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The Portland Water Bureau recently replaced reservoirs built in 1894 with a new 12.4-million-gallon, seismically reinforced underground reservoir. Since 2021, the underground reservoir has been supplying water to Portland’s west side and serving more than 360,000 people, including all downtown businesses and residents, twenty schools, five hospital complexes, and more than sixty parks. The new reservoir was engineered to withstand future seismic activity and movement from an ancient landslide on site.
This summer, the Water Bureau is beginning to develop the former reservoir at the lower end of the site—Reservoir 4—into a lowland wildlife habitat area, bioswale, and reflecting pool. Construction to build a reflecting pool on top of the new underground reservoir, which was built within the footprint of Reservoir 3, is expected to start in the spring of 2024 and finish sometime during the winter of 2024–25.
View an artist's rendering of an aerial view of the completed project:
The project is part of the Water Bureau's Capital Improvement Program and is funded by revenue bond proceeds paid back with the utility ratepayers' fund.
Project Location and Background
In order to comply with federal and state mandates and ensure a healthy, resilient, and secure water system, the Portland Water Bureau and Oregon general contractor Hoffman Construction Company began an eight-year capital improvement project to update the Washington Park reservoir site at 2403 SW Jefferson Street.
Washington Park's previously open Reservoirs 3 (upper) and 4 (lower) occupied the site, along with two gate houses, a weir building, three pump houses, a generator house, and associated underground piping. The reservoirs were part of an ingenious gravity‐fed drinking water system constructed more than 120 years ago in the 1890's. The system was active for more than a hundred years before the current construction project began.
Construction began in June 2016 and will continue through 2025. A pause in major construction began in 2021 to allow the soil and rocks placed atop the new underground reservoir to settle. During the pause, we continued work on some smaller projects on the site.
We’re coming out of the soil settlement period, and construction on the reflecting pool, bioswale, and habitat area at the lower end of the site will start this summer. We expect to begin building the reflecting pool that will sit atop the underground reservoir in the spring of 2024. Throughout this final phase of construction, we'll also be restoring historical structures, including the gatehouses, light fixtures, and light poles. We expect the project to conclude in spring of 2025.
Winter 2020: Underground reservoir construction completed
The reservoir structure was completed. Crews began the process of connecting the reservoir to the rest of the water system.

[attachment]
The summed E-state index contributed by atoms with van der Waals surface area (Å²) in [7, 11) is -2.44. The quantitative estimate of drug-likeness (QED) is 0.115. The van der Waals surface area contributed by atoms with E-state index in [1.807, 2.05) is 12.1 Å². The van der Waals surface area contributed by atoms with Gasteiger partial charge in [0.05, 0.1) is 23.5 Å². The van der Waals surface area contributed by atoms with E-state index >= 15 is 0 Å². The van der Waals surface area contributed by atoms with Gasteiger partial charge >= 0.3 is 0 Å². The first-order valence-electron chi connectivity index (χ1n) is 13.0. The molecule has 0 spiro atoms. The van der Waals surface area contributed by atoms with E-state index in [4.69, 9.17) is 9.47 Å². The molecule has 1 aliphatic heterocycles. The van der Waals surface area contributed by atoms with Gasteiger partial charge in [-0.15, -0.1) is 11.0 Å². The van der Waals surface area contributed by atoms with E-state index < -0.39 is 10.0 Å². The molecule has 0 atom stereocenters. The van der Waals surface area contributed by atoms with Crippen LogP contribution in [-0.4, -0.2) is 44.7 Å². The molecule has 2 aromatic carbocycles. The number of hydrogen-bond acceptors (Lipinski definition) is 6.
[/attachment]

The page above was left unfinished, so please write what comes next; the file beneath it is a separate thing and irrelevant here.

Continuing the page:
Spring 2021: Reservoir operational
The reservoir was tested, sanitized, filled, and put into service.
Summer 2021: Soil placement.
Soil will be placed over the reservoir and around the site in preparation for future construction of reflecting pools, walkways, and landscaping.
2021 to 2023: Earthworks and settlement monitoring phases
Some smaller projects continued, and we kept track of how the soil was settling.
Summer 2023: Construction restart
The soil has settled enough to begin the construction of reflecting pools and other features. Work to build the reflecting pool, bioswale, and wildlife habitat area where Reservoir 4 used to be will begin early this summer, along with work to build the Grand Staircase near former Reservoir 3.
2023 to 2025: Final construction phase
Construction of the reflecting pools, bioswale, walking paths, and lowland wildlife area is expected to wrap up in the winter of 2024–25.
Building with Earthquakes in Mind
The Portland Water Bureau has worked for the past several decades to increase the number of our water supply facilities that can withstand earthquakes. Even though the new reservoir will keep the historic look and feel of the original reservoir, it is being engineered with modern technology and building standards to withstand seismic activity.
The Washington Park site is on an ancient landslide that extends from the Rose Garden down the hill to the area where the reservoir sits. The Water Bureau has used innovative construction methods to address landslide and earthquake risks including:
- Heavy, 4-foot-thick concrete floors and walls, and 6 million pounds of rebar for seismic reinforcement
- 176 pilings embedded in stable bedrock to support the bottom of the reservoir
- State-of-the-art compressible material that absorbs shock from earthquakes and any landslide movement
In 1894, heavy equipment like tower cranes, backhoes, and forklifts were practically nonexistent. Materials were delivered by wagon and pulled by horses or mules. Workers moved supplies and materials around the site using wheelbarrows and sheer strength.